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14. CHAPTER XIV
Mr. Clacton was in his glory. The machinery which he had perfected and controlled was now about to turn out its bi-monthly product, a committee meeting; and his pride in the perfect structure of these assemblies was great. He loved the jargon of committee-rooms; he loved the way in which the door kept opening as the clock struck the hour, in obedience to a few strokes of his pen on a piece of paper; and when it had opened sufficiently often, he loved to issue from his inner chamber with documents in his hands, visibly important, with a preoccupied expression on his face that might have suited a Prime Minister advancing to meet his Cabinet. By his orders the table had been decorated beforehand with six sheets of blotting-paper, with six pens, six ink-pots, a tumbler and a jug of water, a bell, and, in deference to the taste of the lady members, a vase of hardy chrysanthemums. He had already surreptitiously straightened the sheets of blotting-paper in relation to the ink-pots, and now stood in front of the fire engaged in conversation with Miss Markham. But his eye was on the door, and when Mary and Mrs. Seal entered, he gave a little laugh and observed to the assembly which was scattered about the room:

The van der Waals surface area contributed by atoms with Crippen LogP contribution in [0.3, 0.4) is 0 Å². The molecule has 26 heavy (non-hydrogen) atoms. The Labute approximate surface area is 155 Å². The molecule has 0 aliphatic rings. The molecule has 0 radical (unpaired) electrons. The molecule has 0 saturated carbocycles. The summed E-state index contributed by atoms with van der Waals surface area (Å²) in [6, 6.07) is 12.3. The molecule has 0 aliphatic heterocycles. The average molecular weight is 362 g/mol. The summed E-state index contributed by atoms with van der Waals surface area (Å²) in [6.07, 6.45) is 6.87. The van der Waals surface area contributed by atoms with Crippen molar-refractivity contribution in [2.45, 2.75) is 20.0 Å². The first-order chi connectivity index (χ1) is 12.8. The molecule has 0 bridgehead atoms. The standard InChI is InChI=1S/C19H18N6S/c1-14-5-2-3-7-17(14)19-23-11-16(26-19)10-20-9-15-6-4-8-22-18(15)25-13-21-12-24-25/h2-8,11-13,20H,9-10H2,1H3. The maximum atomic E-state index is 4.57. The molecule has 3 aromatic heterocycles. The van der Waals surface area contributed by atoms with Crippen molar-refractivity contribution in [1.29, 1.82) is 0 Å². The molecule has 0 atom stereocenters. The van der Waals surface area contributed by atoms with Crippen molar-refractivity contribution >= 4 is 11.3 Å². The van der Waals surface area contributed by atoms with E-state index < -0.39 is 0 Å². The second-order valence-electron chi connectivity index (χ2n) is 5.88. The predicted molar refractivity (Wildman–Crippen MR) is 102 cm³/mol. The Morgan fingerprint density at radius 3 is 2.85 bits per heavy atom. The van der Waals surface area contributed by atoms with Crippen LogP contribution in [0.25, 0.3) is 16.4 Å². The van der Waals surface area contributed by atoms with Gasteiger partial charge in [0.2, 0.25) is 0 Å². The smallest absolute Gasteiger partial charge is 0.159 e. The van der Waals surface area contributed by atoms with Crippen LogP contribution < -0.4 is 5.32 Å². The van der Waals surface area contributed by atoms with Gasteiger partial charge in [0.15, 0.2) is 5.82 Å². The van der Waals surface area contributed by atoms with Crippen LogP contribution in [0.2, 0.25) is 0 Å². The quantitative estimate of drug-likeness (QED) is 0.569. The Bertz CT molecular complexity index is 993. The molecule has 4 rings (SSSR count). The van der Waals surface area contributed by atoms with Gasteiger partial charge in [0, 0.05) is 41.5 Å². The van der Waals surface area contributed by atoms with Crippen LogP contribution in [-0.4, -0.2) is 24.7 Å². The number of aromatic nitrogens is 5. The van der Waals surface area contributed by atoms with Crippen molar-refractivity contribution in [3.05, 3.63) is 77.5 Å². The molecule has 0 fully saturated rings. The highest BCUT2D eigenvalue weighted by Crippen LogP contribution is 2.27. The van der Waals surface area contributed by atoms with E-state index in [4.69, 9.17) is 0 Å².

"I fancy, ladies and gentlemen, that we are ready to commence."
So speaking, he took his seat at the head of the table, and arranging one bundle of papers upon his right and another upon his left, called upon Miss Datchet to read the minutes of the previous meeting. Mary obeyed. A keen observer might have wondered why it was necessary for the secretary to knit her brows so closely over the tolerably matter-of-fact statement before her. Could there be any doubt in her mind that it had been resolved to circularize the provinces with Leaflet No. 3, or to issue a statistical diagram showing the proportion of married women to spinsters in New Zealand; or that the net profits of Mrs. Hipsley's Bazaar had reached a total of five pounds eight shillings and twopence half-penny?
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